Premenstrual Syndrome

Daphne Miller

in Integrative Women's Health

Published on behalf of Oxford University Press

Published in print February 2010 | ISBN: 9780195378818
Published online November 2013 | e-ISBN: 9780199348800 | DOI:


Premenstrual Syndrome

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  • Obstetrics and Gynaecology
  • Allied Health Professions
  • Complementary and Alternative Medicine


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Almost every woman of reproductive age experiences some amount of physical or psychological discomfort in the week preceding her menstrual period (Freeman 2003; Halbreich et al. 2007; Johnson 2004). Premenstrual symptoms (Table 12.1), when they are present to a degree that they affect the quality of life, social engagements, and/or the work performance are identified as a “syndrome” (PMS or premenstrual syndrome) or, if more stringent criteria are met, a “disorder” (premenstrual dysphoric disorder). The inclusion criteria for these two diagnoses continue to be debated; yet, it is clear that those premenstrual symptoms, PMS, and PMDD represent a continuum of the same entity. In the end, these specific definitions have little relevance for the clinical practitioner (Halbreich et al. 2007). What is important is the degree and nature of symptoms reported by each individual woman and how her experience impacts her quality of life. Therefore, although the term PMS is used throughout this chapter and the research presented primarily includes women with a formal diagnosis PMS or PMDD, the following recommendations will be applicable to anyone wishing to address negative premenstrual symptoms. Theories abound on the potential causes of PMS, but after 40 years of clinical and epidemiological research, the exact etiology remains unclear. For most women, their symptoms are likely to be a complex interplay of physiological, psychological, and environmental factors. Available pharmacologic and surgical treatments are often considered unacceptable treatments for PMS as they frequently offer disproportionately more side effects than perceived benefits. Community-based studies suggest that over 70% of women seeking to alleviate symptoms first turn to alternative (nonpharmaceutical or nonsurgical) strategies (Pullon et al. 1989). Taking into consideration the heterogeneous nature of PMS, the lack of a single highly effective and widely accepted conventional treatment, and a general preference for alternative therapies, PMS lends itself perfectly to an integrative medical approach.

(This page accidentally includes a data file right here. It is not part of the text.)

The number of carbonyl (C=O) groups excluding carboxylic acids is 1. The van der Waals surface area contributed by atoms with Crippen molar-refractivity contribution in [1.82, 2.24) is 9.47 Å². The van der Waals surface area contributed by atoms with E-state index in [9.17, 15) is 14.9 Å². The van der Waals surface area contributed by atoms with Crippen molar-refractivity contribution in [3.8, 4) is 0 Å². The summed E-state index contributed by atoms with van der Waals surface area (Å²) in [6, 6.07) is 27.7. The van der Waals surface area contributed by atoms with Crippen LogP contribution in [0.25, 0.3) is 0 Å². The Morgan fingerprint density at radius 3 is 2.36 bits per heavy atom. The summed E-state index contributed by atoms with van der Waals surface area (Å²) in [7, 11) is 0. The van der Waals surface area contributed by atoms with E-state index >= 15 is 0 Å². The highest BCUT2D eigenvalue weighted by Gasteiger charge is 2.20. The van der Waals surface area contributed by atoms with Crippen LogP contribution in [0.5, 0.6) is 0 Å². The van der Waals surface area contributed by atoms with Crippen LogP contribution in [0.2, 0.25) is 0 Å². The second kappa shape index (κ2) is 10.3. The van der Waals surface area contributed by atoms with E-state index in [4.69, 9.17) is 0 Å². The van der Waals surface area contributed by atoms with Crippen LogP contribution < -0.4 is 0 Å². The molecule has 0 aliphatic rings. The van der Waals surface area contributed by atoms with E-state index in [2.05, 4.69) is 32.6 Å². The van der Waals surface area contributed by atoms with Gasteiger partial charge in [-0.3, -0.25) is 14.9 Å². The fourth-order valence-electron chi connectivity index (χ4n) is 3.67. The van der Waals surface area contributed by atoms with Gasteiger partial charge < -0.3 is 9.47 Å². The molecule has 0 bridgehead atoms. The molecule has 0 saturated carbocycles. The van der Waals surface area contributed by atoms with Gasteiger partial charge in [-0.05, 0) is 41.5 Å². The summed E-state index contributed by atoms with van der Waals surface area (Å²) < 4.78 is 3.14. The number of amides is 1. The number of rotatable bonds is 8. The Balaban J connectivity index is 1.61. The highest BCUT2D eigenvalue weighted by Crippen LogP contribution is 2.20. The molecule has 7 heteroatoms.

Chapter.  7580 words. 

Subjects: Obstetrics and Gynaecology ; Allied Health Professions ; Complementary and Alternative Medicine

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